Después de media hora de soporífero inicio, se plantean 10 mínutos intrigantes donde podría desarrollarse una buena película de ciencia ficción.
No obstante, la elección del director pasa por el peor de los planteamientos posibles para esa trama que tanto le costó arrancar.
A mind-f### of a film. But in an extremely good way. Recommended
The overall mood, the performances and the music reminded me a lot of The Machinist (and I mean that as high praise), but subtler and even more oblique. This one's absolutely worth rewatching. I'm very curious to compare it to O Homem Duplicado and see how much of Saramago is actually here.
Enemy is a strange and perplexing film, but I found it very intriguing. Jake Gyllenhaal acts his heart out, but it's the bizarre story and its imagery that linger in the mind. If Franz Kafka and Sigmund Freud collaborated on a screenplay it would probably look something like this. Combining the brooding existentialism of David Cronenberg with the dream logic of David Lynch, Villeneuve has created a memorable psychosexual allegory about infidelity and the fear of commitment. And the ending...it delivers such jolt.
Enemy te desafía mentalmente y ese es el gran atractivo de la película. De principio a fin tiene una atmosfera tensa pero a la vez con calma que te hace sufrir y estar a la espera de cualquier cosa.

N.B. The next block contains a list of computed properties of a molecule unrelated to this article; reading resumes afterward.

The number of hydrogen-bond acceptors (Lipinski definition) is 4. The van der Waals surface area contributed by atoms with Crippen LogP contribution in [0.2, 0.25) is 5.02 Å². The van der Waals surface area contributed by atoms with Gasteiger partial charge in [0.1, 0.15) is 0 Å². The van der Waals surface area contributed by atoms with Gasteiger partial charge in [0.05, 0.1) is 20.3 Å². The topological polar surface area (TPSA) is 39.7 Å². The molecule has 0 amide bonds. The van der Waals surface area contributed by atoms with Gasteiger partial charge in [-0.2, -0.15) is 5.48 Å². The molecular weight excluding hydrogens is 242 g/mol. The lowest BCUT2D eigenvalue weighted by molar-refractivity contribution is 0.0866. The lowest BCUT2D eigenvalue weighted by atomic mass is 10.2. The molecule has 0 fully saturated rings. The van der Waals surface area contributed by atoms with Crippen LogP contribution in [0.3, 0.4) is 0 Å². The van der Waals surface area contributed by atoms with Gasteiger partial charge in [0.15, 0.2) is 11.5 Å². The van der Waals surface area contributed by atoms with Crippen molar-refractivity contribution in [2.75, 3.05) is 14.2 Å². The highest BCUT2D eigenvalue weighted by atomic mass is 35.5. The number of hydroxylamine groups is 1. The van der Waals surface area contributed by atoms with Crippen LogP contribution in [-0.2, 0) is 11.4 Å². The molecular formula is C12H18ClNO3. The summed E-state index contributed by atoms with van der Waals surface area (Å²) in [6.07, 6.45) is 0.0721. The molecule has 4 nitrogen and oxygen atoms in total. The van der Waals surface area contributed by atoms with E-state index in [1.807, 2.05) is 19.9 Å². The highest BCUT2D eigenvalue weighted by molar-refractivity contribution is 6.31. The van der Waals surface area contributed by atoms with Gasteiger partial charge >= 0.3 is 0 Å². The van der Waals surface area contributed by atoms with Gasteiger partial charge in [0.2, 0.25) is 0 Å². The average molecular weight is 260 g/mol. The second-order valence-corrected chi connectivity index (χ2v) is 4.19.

Su guion deja abierto a cualquier tipo de interpretación y ahí recae su genialidad. Los aspectos técnicos y el soundtrack están muy bien ejecutados. Sentí una gran influencia de Hitchcock por parte del director.
I finished this movie, I turned around, watching my friends' faces, looking for an explanation, something.
All I saw was fucking spiders.
Enemy > The Double.
I don't know what I was expecting from Enemy, but it certainly wasn't this. It's a film I've found myself mulling over the following day, piecing things together, and I enjoyed reading a few varying interpretations this morning. Not one for those who like neatly tied-up endings and everything explained.
Recently, I've become aware that certain films are able to transcend the medium by being completely self-assured in their atmospheres…
Now complete: The Dissolve's 2014 Movies To See Checklist